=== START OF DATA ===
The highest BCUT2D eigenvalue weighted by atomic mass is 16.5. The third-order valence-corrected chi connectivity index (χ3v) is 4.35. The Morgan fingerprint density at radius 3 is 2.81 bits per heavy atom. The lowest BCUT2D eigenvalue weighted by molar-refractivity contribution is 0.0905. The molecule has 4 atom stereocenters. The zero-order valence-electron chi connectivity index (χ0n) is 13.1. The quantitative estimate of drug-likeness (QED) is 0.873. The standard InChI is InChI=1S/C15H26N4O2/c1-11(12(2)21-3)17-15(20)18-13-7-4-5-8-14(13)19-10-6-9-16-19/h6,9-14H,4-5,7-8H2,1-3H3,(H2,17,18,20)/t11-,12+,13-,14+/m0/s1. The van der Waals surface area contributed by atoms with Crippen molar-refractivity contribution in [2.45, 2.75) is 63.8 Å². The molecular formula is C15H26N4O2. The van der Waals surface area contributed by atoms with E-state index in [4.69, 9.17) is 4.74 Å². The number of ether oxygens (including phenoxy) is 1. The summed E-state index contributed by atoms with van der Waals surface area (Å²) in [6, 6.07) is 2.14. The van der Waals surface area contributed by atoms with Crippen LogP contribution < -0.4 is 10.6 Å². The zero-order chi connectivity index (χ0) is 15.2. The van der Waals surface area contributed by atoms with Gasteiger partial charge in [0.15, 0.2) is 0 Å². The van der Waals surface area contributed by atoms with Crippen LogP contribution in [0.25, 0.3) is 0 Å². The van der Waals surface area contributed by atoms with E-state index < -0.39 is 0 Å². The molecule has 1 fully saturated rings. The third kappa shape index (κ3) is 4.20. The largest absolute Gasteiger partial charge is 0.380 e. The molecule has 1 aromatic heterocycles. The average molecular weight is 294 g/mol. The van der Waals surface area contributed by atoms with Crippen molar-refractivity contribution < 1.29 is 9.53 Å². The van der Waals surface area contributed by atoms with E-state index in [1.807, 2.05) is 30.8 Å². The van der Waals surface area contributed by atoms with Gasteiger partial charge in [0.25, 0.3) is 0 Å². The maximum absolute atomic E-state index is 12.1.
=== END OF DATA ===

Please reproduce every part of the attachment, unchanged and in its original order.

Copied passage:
The highest BCUT2D eigenvalue weighted by atomic mass is 16.5. The third-order valence-corrected chi connectivity index (χ3v) is 4.35. The Morgan fingerprint density at radius 3 is 2.81 bits per heavy atom. The lowest BCUT2D eigenvalue weighted by molar-refractivity contribution is 0.0905. The molecule has 4 atom stereocenters. The zero-order valence-electron chi connectivity index (χ0n) is 13.1. The quantitative estimate of drug-likeness (QED) is 0.873. The standard InChI is InChI=1S/C15H26N4O2/c1-11(12(2)21-3)17-15(20)18-13-7-4-5-8-14(13)19-10-6-9-16-19/h6,9-14H,4-5,7-8H2,1-3H3,(H2,17,18,20)/t11-,12+,13-,14+/m0/s1. The van der Waals surface area contributed by atoms with Crippen molar-refractivity contribution in [2.45, 2.75) is 63.8 Å². The molecular formula is C15H26N4O2. The van der Waals surface area contributed by atoms with E-state index in [4.69, 9.17) is 4.74 Å². The number of ether oxygens (including phenoxy) is 1. The summed E-state index contributed by atoms with van der Waals surface area (Å²) in [6, 6.07) is 2.14. The van der Waals surface area contributed by atoms with Crippen LogP contribution < -0.4 is 10.6 Å². The zero-order chi connectivity index (χ0) is 15.2. The van der Waals surface area contributed by atoms with Gasteiger partial charge in [0.15, 0.2) is 0 Å². The van der Waals surface area contributed by atoms with Crippen LogP contribution in [0.25, 0.3) is 0 Å². The van der Waals surface area contributed by atoms with E-state index < -0.39 is 0 Å². The molecule has 1 fully saturated rings. The third kappa shape index (κ3) is 4.20. The largest absolute Gasteiger partial charge is 0.380 e. The molecule has 1 aromatic heterocycles. The average molecular weight is 294 g/mol. The van der Waals surface area contributed by atoms with Crippen molar-refractivity contribution < 1.29 is 9.53 Å². The van der Waals surface area contributed by atoms with E-state index in [1.807, 2.05) is 30.8 Å². The van der Waals surface area contributed by atoms with Gasteiger partial charge in [0.25, 0.3) is 0 Å². The maximum absolute atomic E-state index is 12.1.